Silk Roads and Bullet Trains

Gerald Chan

Chapter 5 asks some of the most fundamental questions about China’s ‘one belt, one road’ initiative: Where is the money coming from? How does China finance the various infrastructure projects that it has initiated under the plan since 2014? What are the impacts of such infrastructure developments on the global financial system? Is a new international financial order in the making? This chapter argues that the scale of change in global developmental financing as a result of the implementation of the plan does point to the making of a relatively new global financial architecture. The main reason is that China has reached a consensus with international financial institutions and other countries that there is a dire need for infrastructure developments in many parts of the world, so as to sustain healthy economic growth. China is able to show to other stakeholders that it has the financial and human resources as well as the political will to do so.

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Gerald Chan

Chapter 6 asks how do other countries see China’s ‘one belt, one road’ initiative, especially those in Asia, including Japan, South Korea and Taiwan? Different countries apparently have different responses, ranging from highly supportive to highly negative with many variations in between. In terms of significance to the success or otherwise of the initiative, the attitudes and behaviour of three countries stand out: the US, Russia and India. The Sino-US relationship is arguably the most important bilateral relationship in the world, as the US is the sole superpower and China is a fast-rising global power. Russia and India are important because of their strategic positions along the paths of the ‘belt and road’ connecting China with Europe: Russia occupies a pivotal position in China’s New Silk Road on land via Central Asia, while India occupies a similarly important position in relation to China’s new maritime Silk Road along the Indian Ocean.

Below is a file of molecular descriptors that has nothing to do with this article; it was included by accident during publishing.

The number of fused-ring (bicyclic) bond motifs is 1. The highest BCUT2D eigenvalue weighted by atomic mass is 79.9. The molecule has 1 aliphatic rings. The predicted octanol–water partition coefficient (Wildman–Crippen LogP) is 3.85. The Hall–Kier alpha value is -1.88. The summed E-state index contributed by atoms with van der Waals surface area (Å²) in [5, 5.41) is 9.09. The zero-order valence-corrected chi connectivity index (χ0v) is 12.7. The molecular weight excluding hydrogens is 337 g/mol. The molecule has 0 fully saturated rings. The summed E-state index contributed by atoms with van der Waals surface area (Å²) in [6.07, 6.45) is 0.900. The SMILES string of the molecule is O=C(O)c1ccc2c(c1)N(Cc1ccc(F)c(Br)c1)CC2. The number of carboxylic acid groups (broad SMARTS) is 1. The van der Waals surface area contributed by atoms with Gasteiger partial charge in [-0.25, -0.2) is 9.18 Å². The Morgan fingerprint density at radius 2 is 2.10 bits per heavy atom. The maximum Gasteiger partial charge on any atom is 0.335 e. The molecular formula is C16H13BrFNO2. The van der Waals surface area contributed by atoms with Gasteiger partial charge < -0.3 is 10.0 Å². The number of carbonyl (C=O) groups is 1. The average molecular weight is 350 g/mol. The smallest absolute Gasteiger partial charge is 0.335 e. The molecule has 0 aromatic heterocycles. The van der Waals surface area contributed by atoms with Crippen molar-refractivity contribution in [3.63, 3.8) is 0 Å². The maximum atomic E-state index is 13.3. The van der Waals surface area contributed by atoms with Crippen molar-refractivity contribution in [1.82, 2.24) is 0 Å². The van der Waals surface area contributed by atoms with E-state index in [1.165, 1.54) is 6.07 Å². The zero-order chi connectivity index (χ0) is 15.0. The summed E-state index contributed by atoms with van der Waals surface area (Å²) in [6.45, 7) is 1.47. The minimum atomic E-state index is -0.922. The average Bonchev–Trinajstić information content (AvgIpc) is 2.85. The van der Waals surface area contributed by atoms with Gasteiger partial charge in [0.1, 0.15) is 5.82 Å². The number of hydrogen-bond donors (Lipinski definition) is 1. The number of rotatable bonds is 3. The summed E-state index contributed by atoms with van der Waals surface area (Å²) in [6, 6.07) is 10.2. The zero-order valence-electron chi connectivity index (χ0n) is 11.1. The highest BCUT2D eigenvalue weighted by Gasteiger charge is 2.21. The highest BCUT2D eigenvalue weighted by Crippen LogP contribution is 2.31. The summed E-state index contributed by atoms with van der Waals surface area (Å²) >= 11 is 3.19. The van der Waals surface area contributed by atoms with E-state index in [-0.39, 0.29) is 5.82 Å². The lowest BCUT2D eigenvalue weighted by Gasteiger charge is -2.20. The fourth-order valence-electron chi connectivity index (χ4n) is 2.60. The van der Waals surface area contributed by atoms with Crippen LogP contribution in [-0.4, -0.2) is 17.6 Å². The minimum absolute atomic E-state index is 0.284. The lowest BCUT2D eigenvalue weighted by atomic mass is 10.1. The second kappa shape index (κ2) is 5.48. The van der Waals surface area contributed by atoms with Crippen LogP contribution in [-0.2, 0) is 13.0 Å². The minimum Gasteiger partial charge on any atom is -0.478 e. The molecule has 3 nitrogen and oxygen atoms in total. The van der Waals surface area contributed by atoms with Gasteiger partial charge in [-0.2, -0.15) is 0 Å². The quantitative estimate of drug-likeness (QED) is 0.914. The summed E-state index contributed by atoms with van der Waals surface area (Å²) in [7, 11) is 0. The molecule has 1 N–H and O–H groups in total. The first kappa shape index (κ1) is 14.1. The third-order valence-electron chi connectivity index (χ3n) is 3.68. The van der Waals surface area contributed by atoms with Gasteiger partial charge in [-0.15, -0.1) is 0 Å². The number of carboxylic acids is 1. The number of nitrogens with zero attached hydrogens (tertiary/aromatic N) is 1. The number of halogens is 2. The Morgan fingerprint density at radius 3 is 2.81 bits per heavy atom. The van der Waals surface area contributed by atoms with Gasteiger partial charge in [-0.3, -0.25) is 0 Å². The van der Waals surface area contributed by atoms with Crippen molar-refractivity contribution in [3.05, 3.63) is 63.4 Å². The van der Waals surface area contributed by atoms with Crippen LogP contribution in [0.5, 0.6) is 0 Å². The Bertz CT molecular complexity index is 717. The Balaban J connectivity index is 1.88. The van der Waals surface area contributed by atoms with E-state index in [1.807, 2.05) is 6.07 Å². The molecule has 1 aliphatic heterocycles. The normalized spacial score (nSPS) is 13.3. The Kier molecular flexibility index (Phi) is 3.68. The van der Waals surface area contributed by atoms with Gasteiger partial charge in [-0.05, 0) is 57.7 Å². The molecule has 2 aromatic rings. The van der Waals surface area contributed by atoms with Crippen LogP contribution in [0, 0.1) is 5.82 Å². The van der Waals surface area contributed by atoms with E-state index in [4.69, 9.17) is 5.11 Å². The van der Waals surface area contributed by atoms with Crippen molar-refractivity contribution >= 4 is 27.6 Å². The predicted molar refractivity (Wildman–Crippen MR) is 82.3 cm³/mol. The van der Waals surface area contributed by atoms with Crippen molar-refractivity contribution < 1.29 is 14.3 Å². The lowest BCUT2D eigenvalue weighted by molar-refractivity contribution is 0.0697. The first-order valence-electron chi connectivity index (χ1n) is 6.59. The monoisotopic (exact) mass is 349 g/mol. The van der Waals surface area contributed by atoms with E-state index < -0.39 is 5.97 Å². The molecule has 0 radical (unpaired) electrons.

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Theorising ‘one belt, one road’

Silk Roads and Bullet Trains

Gerald Chan

Chapter 7 asks how can we theorise China’s ‘one belt, one road’ initiative? It argues that a new theory emerges from China’s implementation of the initiative, based on the empirical analyses presented in the foregoing chapters. I call this new theory ‘geo-developmentalism’ or, alternatively, ‘neo-functionalism with Chinese characteristics’. I shall explain why I do so. I shall also trace the growth and development of such a theory, which complements as well as challenges the existing model of development championed by the West under the Bretton Woods system. This chapter spells out the core elements that make up this theory, based on evidence found in the launching of various mega infrastructure projects. These elements include: a win-win formula, infrastructure building, connectivity, geo-economics and geopolitics, cooperation, non-interference, new finance, new institutions, a functional approach and a working peace system.

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Conclusion

Silk Roads and Bullet Trains

Gerald Chan

Chapter 8, the concluding chapter, draws together the findings from the previous chapters. It tries to project a little into the future as to the likely development of China’s ‘one belt, one road’ initiative based on developments in the recent past and on visible current trends. To do this, the chapter will re-examine the ten conundrums of Chinese foreign policy that I have framed previously, in light of China’s new diplomacy of the ‘belt and road’ initiative.